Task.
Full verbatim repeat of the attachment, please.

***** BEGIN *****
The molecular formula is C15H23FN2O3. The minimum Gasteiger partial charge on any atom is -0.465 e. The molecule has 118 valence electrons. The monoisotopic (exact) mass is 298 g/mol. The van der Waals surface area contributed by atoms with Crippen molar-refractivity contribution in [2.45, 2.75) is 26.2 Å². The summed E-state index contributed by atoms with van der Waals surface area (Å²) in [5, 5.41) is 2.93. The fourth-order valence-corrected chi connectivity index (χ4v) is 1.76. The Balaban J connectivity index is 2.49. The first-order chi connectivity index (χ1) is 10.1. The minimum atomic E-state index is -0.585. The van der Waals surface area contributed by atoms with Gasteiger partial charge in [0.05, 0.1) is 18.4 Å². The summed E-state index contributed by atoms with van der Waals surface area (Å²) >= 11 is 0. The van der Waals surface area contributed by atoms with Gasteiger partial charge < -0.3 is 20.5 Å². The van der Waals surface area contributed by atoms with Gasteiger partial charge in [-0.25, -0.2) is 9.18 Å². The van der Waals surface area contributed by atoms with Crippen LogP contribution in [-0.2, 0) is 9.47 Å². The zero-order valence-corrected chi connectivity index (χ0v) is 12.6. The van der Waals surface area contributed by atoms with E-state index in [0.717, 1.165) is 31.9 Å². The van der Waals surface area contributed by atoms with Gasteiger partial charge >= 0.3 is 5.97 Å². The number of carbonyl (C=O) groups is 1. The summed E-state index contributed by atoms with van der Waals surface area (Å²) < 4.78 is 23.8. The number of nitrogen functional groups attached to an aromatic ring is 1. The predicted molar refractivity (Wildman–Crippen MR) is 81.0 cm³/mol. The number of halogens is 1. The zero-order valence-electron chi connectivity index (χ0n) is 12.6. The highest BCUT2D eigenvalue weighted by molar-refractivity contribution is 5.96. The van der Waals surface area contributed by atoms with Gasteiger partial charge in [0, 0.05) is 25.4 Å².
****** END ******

The molecular formula is C15H23FN2O3. The minimum Gasteiger partial charge on any atom is -0.465 e. The molecule has 118 valence electrons. The monoisotopic (exact) mass is 298 g/mol. The van der Waals surface area contributed by atoms with Crippen molar-refractivity contribution in [2.45, 2.75) is 26.2 Å². The summed E-state index contributed by atoms with van der Waals surface area (Å²) in [5, 5.41) is 2.93. The fourth-order valence-corrected chi connectivity index (χ4v) is 1.76. The Balaban J connectivity index is 2.49. The first-order chi connectivity index (χ1) is 10.1. The minimum atomic E-state index is -0.585. The van der Waals surface area contributed by atoms with Gasteiger partial charge in [0.05, 0.1) is 18.4 Å². The summed E-state index contributed by atoms with van der Waals surface area (Å²) >= 11 is 0. The van der Waals surface area contributed by atoms with Gasteiger partial charge < -0.3 is 20.5 Å². The van der Waals surface area contributed by atoms with Gasteiger partial charge in [-0.25, -0.2) is 9.18 Å². The van der Waals surface area contributed by atoms with Crippen LogP contribution in [-0.2, 0) is 9.47 Å². The zero-order valence-corrected chi connectivity index (χ0v) is 12.6. The van der Waals surface area contributed by atoms with E-state index in [0.717, 1.165) is 31.9 Å². The van der Waals surface area contributed by atoms with Gasteiger partial charge >= 0.3 is 5.97 Å². The number of carbonyl (C=O) groups is 1. The summed E-state index contributed by atoms with van der Waals surface area (Å²) < 4.78 is 23.8. The number of nitrogen functional groups attached to an aromatic ring is 1. The predicted molar refractivity (Wildman–Crippen MR) is 81.0 cm³/mol. The number of halogens is 1. The zero-order valence-electron chi connectivity index (χ0n) is 12.6. The highest BCUT2D eigenvalue weighted by molar-refractivity contribution is 5.96. The van der Waals surface area contributed by atoms with Gasteiger partial charge in [0, 0.05) is 25.4 Å².